Monday, 27 February 2017

French Court can order changes to foreign websites

             Recently the European Court of Justice (“ECJ”) issued a ruling that apparently allows a French court to order content to be removed from websites in other European Union countries.   A dealer of Samsung products had complained that other Samsung dealers were selling products online in France, Spain, Italy and elsewhere, in violation of a contract.   The dealer sued Amazon in France, relying on a French law that imposes liability on parties that directly or indirectly assist dealers to sell outside of a selective distribution network, despite prohibitions, and seeking an order requiring Amazon to remove those dealers’ products from Amazon in each of those countries.   The trial court and appeal court dismissed the claim on grounds that they lacked jurisdiction over foreign websites not directed at the French public.     The French Court of Cassation (the country's highest court for civil matters) referred the issue to the ECJ. 
            Article 5(3) of the Brussels I Regulation provides that, in tort cases, a person residing in a European Union member state may be sued in another E.U. member state, “in the courts of the place where the harmful event occurred or may occur”.*   This provision had previously been interpreted to include also where damage occurred (provided that such jurisdiction has laws that protect the right that was allegedly infringed).  A plaintiff could sue in either the place where the harmful event occurred or where the damage occurred.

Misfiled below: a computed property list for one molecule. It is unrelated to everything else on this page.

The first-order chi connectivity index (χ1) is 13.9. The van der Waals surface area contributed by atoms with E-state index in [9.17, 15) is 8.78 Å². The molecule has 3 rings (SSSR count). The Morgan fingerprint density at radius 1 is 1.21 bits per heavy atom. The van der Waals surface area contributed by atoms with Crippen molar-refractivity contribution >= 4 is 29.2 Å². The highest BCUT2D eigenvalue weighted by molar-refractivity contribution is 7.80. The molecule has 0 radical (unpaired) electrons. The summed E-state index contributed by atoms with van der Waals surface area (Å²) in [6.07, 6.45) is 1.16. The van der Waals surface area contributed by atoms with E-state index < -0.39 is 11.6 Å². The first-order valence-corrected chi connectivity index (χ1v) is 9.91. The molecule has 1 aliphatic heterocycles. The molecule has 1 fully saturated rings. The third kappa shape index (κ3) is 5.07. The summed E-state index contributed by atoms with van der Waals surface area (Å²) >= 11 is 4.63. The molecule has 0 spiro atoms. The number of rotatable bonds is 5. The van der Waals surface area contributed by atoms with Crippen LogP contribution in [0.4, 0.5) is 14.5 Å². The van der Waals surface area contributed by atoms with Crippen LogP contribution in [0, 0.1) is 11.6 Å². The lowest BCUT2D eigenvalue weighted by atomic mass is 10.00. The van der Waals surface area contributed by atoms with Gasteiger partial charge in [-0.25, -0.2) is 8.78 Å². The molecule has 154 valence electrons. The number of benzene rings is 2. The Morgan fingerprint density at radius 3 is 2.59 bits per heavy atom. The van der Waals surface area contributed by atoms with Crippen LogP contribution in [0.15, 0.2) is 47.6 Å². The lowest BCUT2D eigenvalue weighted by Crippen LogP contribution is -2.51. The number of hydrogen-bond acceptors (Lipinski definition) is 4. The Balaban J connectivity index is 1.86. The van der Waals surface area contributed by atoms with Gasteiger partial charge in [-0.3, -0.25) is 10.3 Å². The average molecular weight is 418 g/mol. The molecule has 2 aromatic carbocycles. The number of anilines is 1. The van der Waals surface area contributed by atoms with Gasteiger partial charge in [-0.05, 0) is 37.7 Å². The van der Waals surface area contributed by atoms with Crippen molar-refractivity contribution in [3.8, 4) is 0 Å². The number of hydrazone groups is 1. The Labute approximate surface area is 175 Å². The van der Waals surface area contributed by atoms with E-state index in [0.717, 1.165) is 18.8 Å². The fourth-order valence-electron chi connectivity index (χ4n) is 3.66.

The ECJ held it was irrelevant that the websites outside France are not directed toward the French public.  It was enough that what was happening in those countries (i.e. the sale of Samsung products on Amazon) did or could cause damage in France, and that is for the French court to determine.    

The result was that the ECJ held that Article 5(3) confers jurisdiction on the courts of member states whose laws protect prohibitions against sales outside of a selective distribution network, provided that the plaintiff suffered damage in that member state.  See Case C 618/15 Concurrence SARL v. Samsung Electronics France and Amazon Services Europe SARL.

This case will remind readers of this blog of Equustek Solutions v. Datalink Technologies Gateways et al 2015 BCCA 265 , in which  the B.C. Court of Appeal ruled that the B.C. courts have power to order Google to remove content from results of searches done anywhere in the world.    That case is under appeal to the S.C.C.  (See my posts of July 9, 2015, Feb. 18, 2016 and March 28, 2016).

The ECJ’s ruling that damage occurring in the forum is itself a basis for jurisdiction over a foreign defendant stands in contrast to the Supreme Court of Canada’s 2012 decision in Van Breda,  that damage occurring or sustained in the forum is not a sufficient connection to that forum to justify the assumption of jurisdiction. 

*This regulation has been repealed but the corresponding provision in the regulation replacing it, Reg.1215/2012 (the Brussels Ibis Regulation), has identical language.

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